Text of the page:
For more than 20 years, Jacob Wetterling’s disappearance remained a baffling puzzle.
“Jacob, in 1989, was 11-years old. He lived in a small town, St. Joseph, in central Minnesota. One night, he went with his friend and his brother on a bike ride, around 9 o’clock at night, to get a video,” recounted Madeleine Baran, a reporter on American Public Media’s In the Dark podcast. The ride was short, on a dead-end road, but on the way home, the boys came across a man in the middle of the road. The man forced the boys into a ditch, asked them their ages, then told the other two boys to run away and not look back or he’d shoot them.
“The boys ran back to the Wetterling’s house, reported it to the police and the police got there right away,” Baran said. “A massive investigation began, with the National Guard, the FBI, the state’s crime bureau, the sheriff’s office. It was one of the largest missing persons operations in the United States.”
Yet from that day in 1989 until relatively recently, Jacob’s disappearance remained a mystery. The case is the subject of In the Dark, yet Baran and the podcast’s producer, Samara Freemark, didn’t set out to play detective or try to solve the case themselves.
“As an investigative reporter, I wanted to know what really happened here,” Baran said. “This is a case that seems, on the face of it, so simple and had so many resources, but it could not be solved.”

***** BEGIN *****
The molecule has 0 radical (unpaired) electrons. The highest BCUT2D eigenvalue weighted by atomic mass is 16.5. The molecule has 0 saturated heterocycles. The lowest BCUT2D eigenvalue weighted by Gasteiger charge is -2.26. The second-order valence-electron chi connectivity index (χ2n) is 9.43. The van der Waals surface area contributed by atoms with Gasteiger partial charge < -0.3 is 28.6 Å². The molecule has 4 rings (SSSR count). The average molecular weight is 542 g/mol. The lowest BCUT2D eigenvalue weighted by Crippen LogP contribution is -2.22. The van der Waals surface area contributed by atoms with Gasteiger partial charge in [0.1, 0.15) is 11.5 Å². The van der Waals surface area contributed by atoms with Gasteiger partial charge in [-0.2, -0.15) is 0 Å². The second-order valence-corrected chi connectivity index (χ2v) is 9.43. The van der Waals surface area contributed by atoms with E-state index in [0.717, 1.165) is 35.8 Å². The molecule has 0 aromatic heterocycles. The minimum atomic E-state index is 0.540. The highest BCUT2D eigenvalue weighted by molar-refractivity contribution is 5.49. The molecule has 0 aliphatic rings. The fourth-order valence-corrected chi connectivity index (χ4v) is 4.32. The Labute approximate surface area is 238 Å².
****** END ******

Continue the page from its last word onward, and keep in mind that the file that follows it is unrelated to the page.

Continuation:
Instead, In the Dark looks at the responsibility to the public owed by first responders, investigators and others that were involved in the investigation of Jacob Wetterling’s disappearance.
“From a production standpoint, it’s an interesting challenge,” Freemark said. “The part of the story that’s most compelling, the plot of what happened, interested us least.” They didn’t want to be exploitative in their work, nor was that the focus of the podcast.
The central theme was whether the investigators, on all levels and from all organizations, lived up to their responsibility to the public.
The biggest challenge to telling that story was the fact that the case was still an open investigation, at least at the beginning, meaning the case file was sealed and unusable.
“There’s a confession, and the case file itself, hundreds of thousands of pages of paper — there’s a whole room in the sheriff’s office for it – none of that’s been released to the public,” Baran said. “We were trying to figure out what went wrong in a case where we did not have access to the files you have in closed cases.”
As a result, their research had to go a little more low-tech – there was no internet in 1989, after all — and involved newspaper clippings from the investigation and, in one case, literally digging through boxes for research.
As Baran was interviewing a former police chief, his wife remembered she had a video of coverage of the investigation into Wetterling’s disappearance. She was about to throw the tape out that week when Baran came by for an interview.
“She recorded everything of the early days, all the stations, all of it on one tape,” she said.
Free mark added: “For the podcast, in terms of production, it helps place you in the scene, but also for facts. Just knowing what was going on at the time. We did a clip review, we went through all the newspapers as well, but being able to see some of that stuff, the way it was covered on TV and radio, it was useful.”
On this episode of It’s All Journalism, host Michael O’Connell talks to American Public Media’s Madeleine Baran and Samara Freemark about In the Dark, their podcast investigation into the 29-year-old abduction case of Minnesota resident Jacob Wetterling. In the Dark does try to solve the case, rather it takes hard look at why it took authorities so long to solve the crime.